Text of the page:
Time-resolved studies of IsdG identify molecular signposts along the non-canonical heme oxygenase pathway [Microbiology]

November 3rd, 2015 by

IsdGs are heme monooxygenases that break open the tetrapyrrole, releasing the iron and thereby allowing bacteria expressing this protein to use heme as a nutritional iron source. Little is currently known about the mechanism by which IsdGs degrade heme, though the products differ from those generated by canonical heme oxygenases. A synthesis of time resolved techniques including in proteo mass spectrometry and conventional and stopped flow UV/vis was used in conjunction with analytical methods to define the reaction steps mediated by IsdG from Staphylococcus aureus and their time scales. An apparent meso -(hydr)oxyheme (forming with k = 0.6 min-1, pH 7.4, 10 mM ascorbate, 10 μM IsdG-heme, 22 °C) was identified as a likely common intermediate with the canonical heme oxygenases (HOs). Unlike HOs, this intermediate does not form with added H2O2, nor does it convert to verdoheme and CO. Rather, the next observable intermediates (k = 0.16 min-1) were a set of formyl-oxo-bilin isomers, similar to the mycobilin products of the IsdG homolog from Mycobacterium tuberculosis (MhuD). These converted in separate fast and slow phases to β-/δ-staphylobilin isomers and formaldehyde (CH2O). Controlled release of this unusual C1 product may support IsdG′s dual role as both an oxygenase and a sensor of heme availability in S. aureus.

Immunometabolism; cellular metabolism turns immune regulator [Metabolism]

November 3rd, 2015 by Loftus, R. M., Finlay, D. K.

Immune cells are highly dynamic in terms of their growth, proliferation and effector functions as they respond to immunological challenges. Different immune cells can adopt distinct metabolic configurations that allow the cell to balance its requirements for energy, molecular biosynthesis and longevity. However, in addition to facilitating immune cell responses, it is now becoming clear that cellular metabolism has direct roles in regulating immune cell function. This review article describes the distinct metabolic signatures of key immune cells, explains how these metabolic setups facilitate immune function and discusses the emerging evidence that intracellular metabolism has an integral role in controlling immune responses.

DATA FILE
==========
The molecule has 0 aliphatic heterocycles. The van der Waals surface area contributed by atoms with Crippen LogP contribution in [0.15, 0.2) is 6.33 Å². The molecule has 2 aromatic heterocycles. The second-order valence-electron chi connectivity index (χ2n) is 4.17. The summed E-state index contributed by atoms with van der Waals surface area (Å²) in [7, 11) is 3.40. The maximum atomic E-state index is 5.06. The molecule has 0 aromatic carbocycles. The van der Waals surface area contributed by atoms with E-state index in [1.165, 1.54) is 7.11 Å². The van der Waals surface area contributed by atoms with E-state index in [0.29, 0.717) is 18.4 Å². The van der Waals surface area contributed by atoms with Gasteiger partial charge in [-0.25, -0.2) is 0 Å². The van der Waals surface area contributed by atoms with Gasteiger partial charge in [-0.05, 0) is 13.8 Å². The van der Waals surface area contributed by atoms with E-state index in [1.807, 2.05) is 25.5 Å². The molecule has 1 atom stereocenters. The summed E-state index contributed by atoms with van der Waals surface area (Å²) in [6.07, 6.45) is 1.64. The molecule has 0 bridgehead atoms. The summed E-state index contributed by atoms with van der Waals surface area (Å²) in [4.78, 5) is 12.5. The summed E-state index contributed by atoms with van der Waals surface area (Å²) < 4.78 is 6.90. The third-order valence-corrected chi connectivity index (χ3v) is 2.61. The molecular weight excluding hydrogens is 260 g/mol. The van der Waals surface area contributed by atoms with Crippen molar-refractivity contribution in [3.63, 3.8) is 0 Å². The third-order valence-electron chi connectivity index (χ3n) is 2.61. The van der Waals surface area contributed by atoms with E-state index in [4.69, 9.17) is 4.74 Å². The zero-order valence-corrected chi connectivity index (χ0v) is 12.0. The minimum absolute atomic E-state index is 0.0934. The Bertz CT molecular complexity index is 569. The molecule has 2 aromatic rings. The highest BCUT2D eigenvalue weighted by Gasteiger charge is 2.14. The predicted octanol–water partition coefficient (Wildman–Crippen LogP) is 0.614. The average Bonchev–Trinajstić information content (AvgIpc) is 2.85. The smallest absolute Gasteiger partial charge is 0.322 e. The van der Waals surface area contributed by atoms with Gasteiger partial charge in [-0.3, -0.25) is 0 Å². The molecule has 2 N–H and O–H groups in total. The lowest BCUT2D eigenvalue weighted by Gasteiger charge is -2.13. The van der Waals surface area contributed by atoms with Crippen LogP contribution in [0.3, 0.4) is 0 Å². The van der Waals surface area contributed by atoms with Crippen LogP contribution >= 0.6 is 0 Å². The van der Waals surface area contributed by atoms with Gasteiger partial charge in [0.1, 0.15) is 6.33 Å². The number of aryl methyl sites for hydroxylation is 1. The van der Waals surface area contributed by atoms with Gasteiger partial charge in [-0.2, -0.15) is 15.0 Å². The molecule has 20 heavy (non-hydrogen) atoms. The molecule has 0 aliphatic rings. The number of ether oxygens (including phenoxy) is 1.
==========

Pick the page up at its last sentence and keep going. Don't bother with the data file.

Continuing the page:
SR4 Uncouples Mitochondrial Oxidative Phosphorylation, Modulates AMPK-mTOR Signaling, and Inhibits Proliferation of HepG2 Hepatocarcinoma Cells [Metabolism]

November 3rd, 2015 by

Mitochondrial oxidative-phosphorylation produces most of the energy in aerobic cells by coupling respiration to the production of ATP. Mitochondrial uncouplers, which reduce the proton-gradient across the mitochondrial inner membrane, create a futile cycle of nutrient oxidation without generating ATP. Regulation of mitochondrial dysfunction and associated cellular bioenergetics has been recently identified as promising targets for anticancer therapy. Here, we show that SR4 is a novel mitochondrial uncoupler that causes dose-dependent increase in mitochondrial respiration and dissipation of mitochondrial-membrane-potential (MMP) in HepG2 hepatocarcinoma cells. These effects were reversed by the recoupling agent 6-ketocholestanol, but not cyclosporin A, and were non-existent in mitochondrial-DNA depleted HepG2 (po) cells. In isolated mouse liver mitochondria, SR4 similarly increased oxygen consumption independent of adenine nucleotide translocase and uncoupling proteins, decreases MMP, and promotes swelling of valinomycin-treated mitochondria in potassium acetate media. Mitochondrial uncoupling in HepG2 cells by SR4 results in the reduction of cellular ATP production, increased ROS production, activation of the energy-sensing enzyme AMPK, and inhibition of acetyl-CoA carboxylase and mammalian target of rapamycin (mTOR) signaling pathways, leading to cell cycle arrest and apoptosis. Global analysis of SR4-associated differential gene expression confirms these observations, including significant induction of apoptotic genes and down regulation of cell cycle, mitochondrial and oxidative-phosphorylation pathway transcripts at 24 h post treatment. Collectively, our studies demonstrate that SR4's previously reported indirect activation of AMPK and in-vitro anticancer properties, as well as its beneficial effects in both animal xenograft and obese-mice models could be a direct consequence of its mitochondrial uncoupling activity.